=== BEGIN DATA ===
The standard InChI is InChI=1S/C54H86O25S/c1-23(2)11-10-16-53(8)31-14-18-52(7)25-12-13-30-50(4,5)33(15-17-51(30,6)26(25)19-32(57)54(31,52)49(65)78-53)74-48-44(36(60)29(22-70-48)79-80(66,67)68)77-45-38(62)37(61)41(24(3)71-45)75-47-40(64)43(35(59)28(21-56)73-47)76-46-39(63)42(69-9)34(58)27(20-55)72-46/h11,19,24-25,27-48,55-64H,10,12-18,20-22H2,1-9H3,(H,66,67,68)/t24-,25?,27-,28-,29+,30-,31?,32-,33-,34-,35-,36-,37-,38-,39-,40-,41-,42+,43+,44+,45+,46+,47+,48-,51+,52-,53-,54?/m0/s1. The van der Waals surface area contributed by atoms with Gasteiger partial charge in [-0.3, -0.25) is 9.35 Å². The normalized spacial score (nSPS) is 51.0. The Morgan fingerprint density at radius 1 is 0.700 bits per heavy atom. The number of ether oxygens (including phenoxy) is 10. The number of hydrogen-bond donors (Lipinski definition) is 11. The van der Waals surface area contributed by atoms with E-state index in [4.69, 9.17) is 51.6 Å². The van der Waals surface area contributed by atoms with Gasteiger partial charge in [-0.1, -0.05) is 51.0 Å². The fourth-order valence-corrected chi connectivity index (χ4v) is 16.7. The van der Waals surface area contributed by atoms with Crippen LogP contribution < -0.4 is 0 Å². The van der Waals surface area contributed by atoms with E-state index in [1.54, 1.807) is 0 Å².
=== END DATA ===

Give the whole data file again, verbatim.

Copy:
The standard InChI is InChI=1S/C54H86O25S/c1-23(2)11-10-16-53(8)31-14-18-52(7)25-12-13-30-50(4,5)33(15-17-51(30,6)26(25)19-32(57)54(31,52)49(65)78-53)74-48-44(36(60)29(22-70-48)79-80(66,67)68)77-45-38(62)37(61)41(24(3)71-45)75-47-40(64)43(35(59)28(21-56)73-47)76-46-39(63)42(69-9)34(58)27(20-55)72-46/h11,19,24-25,27-48,55-64H,10,12-18,20-22H2,1-9H3,(H,66,67,68)/t24-,25?,27-,28-,29+,30-,31?,32-,33-,34-,35-,36-,37-,38-,39-,40-,41-,42+,43+,44+,45+,46+,47+,48-,51+,52-,53-,54?/m0/s1. The van der Waals surface area contributed by atoms with Gasteiger partial charge in [-0.3, -0.25) is 9.35 Å². The normalized spacial score (nSPS) is 51.0. The Morgan fingerprint density at radius 1 is 0.700 bits per heavy atom. The number of ether oxygens (including phenoxy) is 10. The number of hydrogen-bond donors (Lipinski definition) is 11. The van der Waals surface area contributed by atoms with E-state index in [4.69, 9.17) is 51.6 Å². The van der Waals surface area contributed by atoms with Gasteiger partial charge in [-0.1, -0.05) is 51.0 Å². The fourth-order valence-corrected chi connectivity index (χ4v) is 16.7. The van der Waals surface area contributed by atoms with Crippen LogP contribution < -0.4 is 0 Å². The van der Waals surface area contributed by atoms with E-state index in [1.54, 1.807) is 0 Å².